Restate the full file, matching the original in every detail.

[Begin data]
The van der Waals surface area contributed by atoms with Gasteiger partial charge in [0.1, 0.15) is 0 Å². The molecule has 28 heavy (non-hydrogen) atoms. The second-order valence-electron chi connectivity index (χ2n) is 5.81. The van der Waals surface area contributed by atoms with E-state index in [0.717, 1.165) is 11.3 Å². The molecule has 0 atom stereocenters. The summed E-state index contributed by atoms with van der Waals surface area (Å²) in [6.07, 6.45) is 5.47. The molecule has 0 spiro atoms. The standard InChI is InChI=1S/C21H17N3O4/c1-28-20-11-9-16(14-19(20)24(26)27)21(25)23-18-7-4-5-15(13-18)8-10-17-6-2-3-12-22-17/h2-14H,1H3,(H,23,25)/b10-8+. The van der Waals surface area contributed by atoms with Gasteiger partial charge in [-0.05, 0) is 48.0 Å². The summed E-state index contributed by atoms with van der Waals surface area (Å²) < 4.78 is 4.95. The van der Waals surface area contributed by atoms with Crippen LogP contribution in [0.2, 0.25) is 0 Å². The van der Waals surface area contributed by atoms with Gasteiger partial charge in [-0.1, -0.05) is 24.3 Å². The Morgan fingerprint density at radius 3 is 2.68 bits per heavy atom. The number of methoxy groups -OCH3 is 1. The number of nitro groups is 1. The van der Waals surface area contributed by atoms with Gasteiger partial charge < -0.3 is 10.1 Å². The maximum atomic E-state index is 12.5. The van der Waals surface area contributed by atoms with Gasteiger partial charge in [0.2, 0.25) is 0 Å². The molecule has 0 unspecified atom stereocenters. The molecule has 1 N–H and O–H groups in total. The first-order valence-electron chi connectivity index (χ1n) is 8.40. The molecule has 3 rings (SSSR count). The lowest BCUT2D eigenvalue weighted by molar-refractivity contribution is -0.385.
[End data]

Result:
The van der Waals surface area contributed by atoms with Gasteiger partial charge in [0.1, 0.15) is 0 Å². The molecule has 28 heavy (non-hydrogen) atoms. The second-order valence-electron chi connectivity index (χ2n) is 5.81. The van der Waals surface area contributed by atoms with E-state index in [0.717, 1.165) is 11.3 Å². The molecule has 0 atom stereocenters. The summed E-state index contributed by atoms with van der Waals surface area (Å²) in [6.07, 6.45) is 5.47. The molecule has 0 spiro atoms. The standard InChI is InChI=1S/C21H17N3O4/c1-28-20-11-9-16(14-19(20)24(26)27)21(25)23-18-7-4-5-15(13-18)8-10-17-6-2-3-12-22-17/h2-14H,1H3,(H,23,25)/b10-8+. The van der Waals surface area contributed by atoms with Gasteiger partial charge in [-0.05, 0) is 48.0 Å². The summed E-state index contributed by atoms with van der Waals surface area (Å²) < 4.78 is 4.95. The van der Waals surface area contributed by atoms with Crippen LogP contribution in [0.2, 0.25) is 0 Å². The van der Waals surface area contributed by atoms with Gasteiger partial charge in [-0.1, -0.05) is 24.3 Å². The Morgan fingerprint density at radius 3 is 2.68 bits per heavy atom. The number of methoxy groups -OCH3 is 1. The number of nitro groups is 1. The van der Waals surface area contributed by atoms with Gasteiger partial charge < -0.3 is 10.1 Å². The maximum atomic E-state index is 12.5. The van der Waals surface area contributed by atoms with Gasteiger partial charge in [0.2, 0.25) is 0 Å². The molecule has 0 unspecified atom stereocenters. The molecule has 1 N–H and O–H groups in total. The first-order valence-electron chi connectivity index (χ1n) is 8.40. The molecule has 3 rings (SSSR count). The lowest BCUT2D eigenvalue weighted by molar-refractivity contribution is -0.385.